Absolute Transforms Across Multiple Selections

Hi, I’ve searched around and it seems this is a very old topic that has been answered many times in the same way. Yet it still crops up every few months. This leads me to believe that what I propose below could be a valid addition since this is a recurring and (I believe) unnecessary speed bump.

Basically I’d like to select a group of vertices and give them all an absolute position. The median feature however makes this tricky. The standard fix is to Scale / Axis / 0 and then type in the value that you actually want. This is a pretty clunky workaround, especially in the 2.8 interface.

Now is usually the point where users who have adapted to the feature over many years dog pile on explaining how its actually much more efficient and I just don’t know how to use the software.

I propose modifying the numerical transform to feature two buttons at the top, instead of just the title. These buttons would be Median and Absolute, with the same interface design as the Global and Local buttons below the XYZ values.


For precision modelling being able to manipulate the mesh numerically is extremely convenient and in many cases required.

In terms of program architecture I realise there is a reason it was built in this way. It seems suspiciously similar to the feature/workaround of ‘Copy All to Selected’.

Can anyone shed any light on the philosophy behind this? Does this proposal sound like something you’d want?


I too have been seeking an answer, work around, addon for this issue with modeling in Blender 2.80. I will be watching this thread with hope that some member of the Blender community can provided a constructive answer, work around, addon to solve it.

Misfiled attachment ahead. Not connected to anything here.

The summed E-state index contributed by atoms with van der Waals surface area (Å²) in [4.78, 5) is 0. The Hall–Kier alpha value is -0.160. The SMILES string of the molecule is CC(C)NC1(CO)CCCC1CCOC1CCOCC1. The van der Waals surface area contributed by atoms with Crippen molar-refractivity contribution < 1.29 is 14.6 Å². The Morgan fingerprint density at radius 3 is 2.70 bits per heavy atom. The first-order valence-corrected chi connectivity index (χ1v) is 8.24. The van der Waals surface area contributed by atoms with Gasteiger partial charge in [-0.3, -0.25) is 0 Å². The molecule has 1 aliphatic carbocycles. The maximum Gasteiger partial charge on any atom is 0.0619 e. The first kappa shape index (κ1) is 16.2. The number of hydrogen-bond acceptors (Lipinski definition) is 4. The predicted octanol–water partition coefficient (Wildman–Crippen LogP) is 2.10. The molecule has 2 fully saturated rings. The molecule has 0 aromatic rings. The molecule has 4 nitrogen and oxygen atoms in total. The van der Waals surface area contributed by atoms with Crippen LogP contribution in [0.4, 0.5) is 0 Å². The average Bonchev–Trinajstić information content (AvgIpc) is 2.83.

Maybe a plugin could be made. In LightWave there is a set value option that allows one to select multiple verts and enter a position along an axis and they would all line up. In Blender, as long as you are wanting to translate in one axis, you could make your selection, hit s then whatever axis (x,y,z) and scale to 0, then type the number in the axis you want them to be at in the global or local median box, depending on if you want the translation to be globally aligned or offset from a local position.

I may be obtuse, but I don’t understand how an absolute value can be shown when there are several vertices selected, unless they are already aligned, and even in this case it can be true for just one axis or two, but without any indication whether they are actually aligned or not.

You’re right, a value cannot be shown if they are not the same. Generally when there is mixed data it is displayed to the user either as – or some variation of, or as an extra, the median value.

I’m basing this off various 3D and 2D programs - typically they don’t bother calculating the Median and displaying that, because a median value is kind of useless. Especially since there are various subtle differences in how it can be calculated that can be misleading or just counter-intuitive (as stated in the Blender Documentation as well).

Showing the NAN value as struck out, highlighted in red or whatever serves an additional function - it lets you know what part(s) of your selection are not on the same axis at a glance rather than, for example, selecting one thing then another and seeing if a particular value changes.

If you change that NAN value then you effectively override whatever values were there for those selections before and force them all to the new one. If that’s not what you want then you use the ‘Median’ mode instead.

My thinking here is based around the more user interactions that are necessary, the less efficient any given process is. Good interface design relies on making things as transparent as possible and reducing the inputs needed to achieve a given task.

I’m not knocking Blender’s sometimes unconventional design - 2.8 was the first time I ever saw a program allow the user to right click a tool and reassign hot keys. That’s so obvious now I think about it that it sticks out as a stroke of genius within the interface. Even more so when you compare it to the clunky afterthought interface modification of basically any other software.

However, I believe there are recurring (as in commented a lot throughout the program’s history) issues that can still be improved.